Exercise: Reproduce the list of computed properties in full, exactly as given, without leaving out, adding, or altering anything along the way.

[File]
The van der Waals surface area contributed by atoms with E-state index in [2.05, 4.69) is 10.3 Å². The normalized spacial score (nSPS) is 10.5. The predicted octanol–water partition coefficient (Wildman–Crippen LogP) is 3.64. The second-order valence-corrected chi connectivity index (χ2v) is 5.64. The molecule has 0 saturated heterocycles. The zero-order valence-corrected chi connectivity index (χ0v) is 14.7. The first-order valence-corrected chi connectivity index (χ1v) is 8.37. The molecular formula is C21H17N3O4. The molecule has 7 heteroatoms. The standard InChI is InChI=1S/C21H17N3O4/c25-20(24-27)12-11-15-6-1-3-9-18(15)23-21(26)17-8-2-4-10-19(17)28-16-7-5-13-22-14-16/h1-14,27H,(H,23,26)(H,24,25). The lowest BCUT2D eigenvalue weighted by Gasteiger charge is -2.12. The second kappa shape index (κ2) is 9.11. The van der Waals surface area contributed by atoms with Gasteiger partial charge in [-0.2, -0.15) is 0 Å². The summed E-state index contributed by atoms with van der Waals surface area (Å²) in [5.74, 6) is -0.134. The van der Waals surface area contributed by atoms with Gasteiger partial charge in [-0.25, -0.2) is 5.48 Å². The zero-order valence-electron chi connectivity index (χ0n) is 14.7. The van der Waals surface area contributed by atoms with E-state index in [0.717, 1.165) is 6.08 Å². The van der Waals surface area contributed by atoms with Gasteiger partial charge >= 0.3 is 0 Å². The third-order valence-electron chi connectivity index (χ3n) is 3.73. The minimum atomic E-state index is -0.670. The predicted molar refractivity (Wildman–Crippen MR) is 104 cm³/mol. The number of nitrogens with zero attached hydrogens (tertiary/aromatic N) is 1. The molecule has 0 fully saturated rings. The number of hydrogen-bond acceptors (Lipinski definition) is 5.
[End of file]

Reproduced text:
The van der Waals surface area contributed by atoms with E-state index in [2.05, 4.69) is 10.3 Å². The normalized spacial score (nSPS) is 10.5. The predicted octanol–water partition coefficient (Wildman–Crippen LogP) is 3.64. The second-order valence-corrected chi connectivity index (χ2v) is 5.64. The molecule has 0 saturated heterocycles. The zero-order valence-corrected chi connectivity index (χ0v) is 14.7. The first-order valence-corrected chi connectivity index (χ1v) is 8.37. The molecular formula is C21H17N3O4. The molecule has 7 heteroatoms. The standard InChI is InChI=1S/C21H17N3O4/c25-20(24-27)12-11-15-6-1-3-9-18(15)23-21(26)17-8-2-4-10-19(17)28-16-7-5-13-22-14-16/h1-14,27H,(H,23,26)(H,24,25). The lowest BCUT2D eigenvalue weighted by Gasteiger charge is -2.12. The second kappa shape index (κ2) is 9.11. The van der Waals surface area contributed by atoms with Gasteiger partial charge in [-0.2, -0.15) is 0 Å². The summed E-state index contributed by atoms with van der Waals surface area (Å²) in [5.74, 6) is -0.134. The van der Waals surface area contributed by atoms with Gasteiger partial charge in [-0.25, -0.2) is 5.48 Å². The zero-order valence-electron chi connectivity index (χ0n) is 14.7. The van der Waals surface area contributed by atoms with E-state index in [0.717, 1.165) is 6.08 Å². The van der Waals surface area contributed by atoms with Gasteiger partial charge >= 0.3 is 0 Å². The third-order valence-electron chi connectivity index (χ3n) is 3.73. The minimum atomic E-state index is -0.670. The predicted molar refractivity (Wildman–Crippen MR) is 104 cm³/mol. The number of nitrogens with zero attached hydrogens (tertiary/aromatic N) is 1. The molecule has 0 fully saturated rings. The number of hydrogen-bond acceptors (Lipinski definition) is 5.